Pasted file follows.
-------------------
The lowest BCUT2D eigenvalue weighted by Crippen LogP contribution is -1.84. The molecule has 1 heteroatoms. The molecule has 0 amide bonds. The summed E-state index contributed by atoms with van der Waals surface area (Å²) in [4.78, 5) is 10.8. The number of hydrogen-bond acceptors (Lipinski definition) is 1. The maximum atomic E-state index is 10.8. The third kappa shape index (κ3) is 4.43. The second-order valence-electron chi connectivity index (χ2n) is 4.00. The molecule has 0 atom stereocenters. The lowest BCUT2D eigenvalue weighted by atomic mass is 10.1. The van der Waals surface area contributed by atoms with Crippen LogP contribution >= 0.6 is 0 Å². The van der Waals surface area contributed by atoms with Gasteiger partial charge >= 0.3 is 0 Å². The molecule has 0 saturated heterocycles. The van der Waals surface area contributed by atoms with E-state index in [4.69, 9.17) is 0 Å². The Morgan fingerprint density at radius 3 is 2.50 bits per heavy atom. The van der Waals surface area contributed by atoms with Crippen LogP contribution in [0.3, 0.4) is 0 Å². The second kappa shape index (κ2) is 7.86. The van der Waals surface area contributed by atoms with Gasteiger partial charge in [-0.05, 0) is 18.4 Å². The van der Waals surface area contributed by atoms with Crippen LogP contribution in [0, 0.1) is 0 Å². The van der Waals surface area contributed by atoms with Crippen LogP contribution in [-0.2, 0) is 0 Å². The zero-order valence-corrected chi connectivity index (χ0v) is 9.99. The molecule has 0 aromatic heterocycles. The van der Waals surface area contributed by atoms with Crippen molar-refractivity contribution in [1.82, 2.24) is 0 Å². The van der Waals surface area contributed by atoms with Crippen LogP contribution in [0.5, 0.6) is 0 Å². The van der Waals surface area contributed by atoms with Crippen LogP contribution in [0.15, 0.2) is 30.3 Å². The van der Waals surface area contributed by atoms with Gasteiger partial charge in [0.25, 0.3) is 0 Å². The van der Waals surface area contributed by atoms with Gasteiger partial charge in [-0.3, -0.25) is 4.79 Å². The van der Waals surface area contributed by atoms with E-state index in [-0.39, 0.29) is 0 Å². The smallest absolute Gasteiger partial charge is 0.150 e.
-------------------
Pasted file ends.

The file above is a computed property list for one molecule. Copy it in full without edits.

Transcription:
The lowest BCUT2D eigenvalue weighted by Crippen LogP contribution is -1.84. The molecule has 1 heteroatoms. The molecule has 0 amide bonds. The summed E-state index contributed by atoms with van der Waals surface area (Å²) in [4.78, 5) is 10.8. The number of hydrogen-bond acceptors (Lipinski definition) is 1. The maximum atomic E-state index is 10.8. The third kappa shape index (κ3) is 4.43. The second-order valence-electron chi connectivity index (χ2n) is 4.00. The molecule has 0 atom stereocenters. The lowest BCUT2D eigenvalue weighted by atomic mass is 10.1. The van der Waals surface area contributed by atoms with Crippen LogP contribution >= 0.6 is 0 Å². The van der Waals surface area contributed by atoms with Gasteiger partial charge >= 0.3 is 0 Å². The molecule has 0 saturated heterocycles. The van der Waals surface area contributed by atoms with E-state index in [4.69, 9.17) is 0 Å². The Morgan fingerprint density at radius 3 is 2.50 bits per heavy atom. The van der Waals surface area contributed by atoms with Crippen LogP contribution in [0.3, 0.4) is 0 Å². The second kappa shape index (κ2) is 7.86. The van der Waals surface area contributed by atoms with Gasteiger partial charge in [-0.05, 0) is 18.4 Å². The van der Waals surface area contributed by atoms with Crippen LogP contribution in [0, 0.1) is 0 Å². The van der Waals surface area contributed by atoms with Crippen LogP contribution in [-0.2, 0) is 0 Å². The zero-order valence-corrected chi connectivity index (χ0v) is 9.99. The molecule has 0 aromatic heterocycles. The van der Waals surface area contributed by atoms with Crippen molar-refractivity contribution in [1.82, 2.24) is 0 Å². The van der Waals surface area contributed by atoms with Crippen LogP contribution in [0.5, 0.6) is 0 Å². The van der Waals surface area contributed by atoms with Crippen LogP contribution in [0.15, 0.2) is 30.3 Å². The van der Waals surface area contributed by atoms with Gasteiger partial charge in [0.25, 0.3) is 0 Å². The van der Waals surface area contributed by atoms with Gasteiger partial charge in [-0.3, -0.25) is 4.79 Å². The van der Waals surface area contributed by atoms with E-state index in [-0.39, 0.29) is 0 Å². The smallest absolute Gasteiger partial charge is 0.150 e.